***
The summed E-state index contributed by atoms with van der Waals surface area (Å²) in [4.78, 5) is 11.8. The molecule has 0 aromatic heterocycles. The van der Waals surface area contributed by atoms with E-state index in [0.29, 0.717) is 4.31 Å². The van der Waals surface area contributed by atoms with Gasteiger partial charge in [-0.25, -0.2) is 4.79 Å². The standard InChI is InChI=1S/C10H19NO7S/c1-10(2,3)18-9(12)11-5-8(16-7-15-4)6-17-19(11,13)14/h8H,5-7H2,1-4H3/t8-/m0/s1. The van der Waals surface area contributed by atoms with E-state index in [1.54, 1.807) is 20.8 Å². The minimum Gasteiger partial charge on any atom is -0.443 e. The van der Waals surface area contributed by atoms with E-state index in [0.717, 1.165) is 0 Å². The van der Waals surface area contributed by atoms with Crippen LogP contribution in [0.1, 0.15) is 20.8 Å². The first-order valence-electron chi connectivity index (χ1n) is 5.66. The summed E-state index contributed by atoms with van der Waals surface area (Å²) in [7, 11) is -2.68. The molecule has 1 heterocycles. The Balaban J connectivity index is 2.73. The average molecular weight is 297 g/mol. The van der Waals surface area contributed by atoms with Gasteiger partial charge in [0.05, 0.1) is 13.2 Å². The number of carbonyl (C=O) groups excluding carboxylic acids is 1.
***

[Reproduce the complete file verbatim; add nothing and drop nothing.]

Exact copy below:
The summed E-state index contributed by atoms with van der Waals surface area (Å²) in [4.78, 5) is 11.8. The molecule has 0 aromatic heterocycles. The van der Waals surface area contributed by atoms with E-state index in [0.29, 0.717) is 4.31 Å². The van der Waals surface area contributed by atoms with Gasteiger partial charge in [-0.25, -0.2) is 4.79 Å². The standard InChI is InChI=1S/C10H19NO7S/c1-10(2,3)18-9(12)11-5-8(16-7-15-4)6-17-19(11,13)14/h8H,5-7H2,1-4H3/t8-/m0/s1. The van der Waals surface area contributed by atoms with E-state index in [1.54, 1.807) is 20.8 Å². The minimum Gasteiger partial charge on any atom is -0.443 e. The van der Waals surface area contributed by atoms with E-state index in [0.717, 1.165) is 0 Å². The van der Waals surface area contributed by atoms with Crippen LogP contribution in [0.1, 0.15) is 20.8 Å². The first-order valence-electron chi connectivity index (χ1n) is 5.66. The summed E-state index contributed by atoms with van der Waals surface area (Å²) in [7, 11) is -2.68. The molecule has 1 heterocycles. The Balaban J connectivity index is 2.73. The average molecular weight is 297 g/mol. The van der Waals surface area contributed by atoms with Gasteiger partial charge in [0.05, 0.1) is 13.2 Å². The number of carbonyl (C=O) groups excluding carboxylic acids is 1.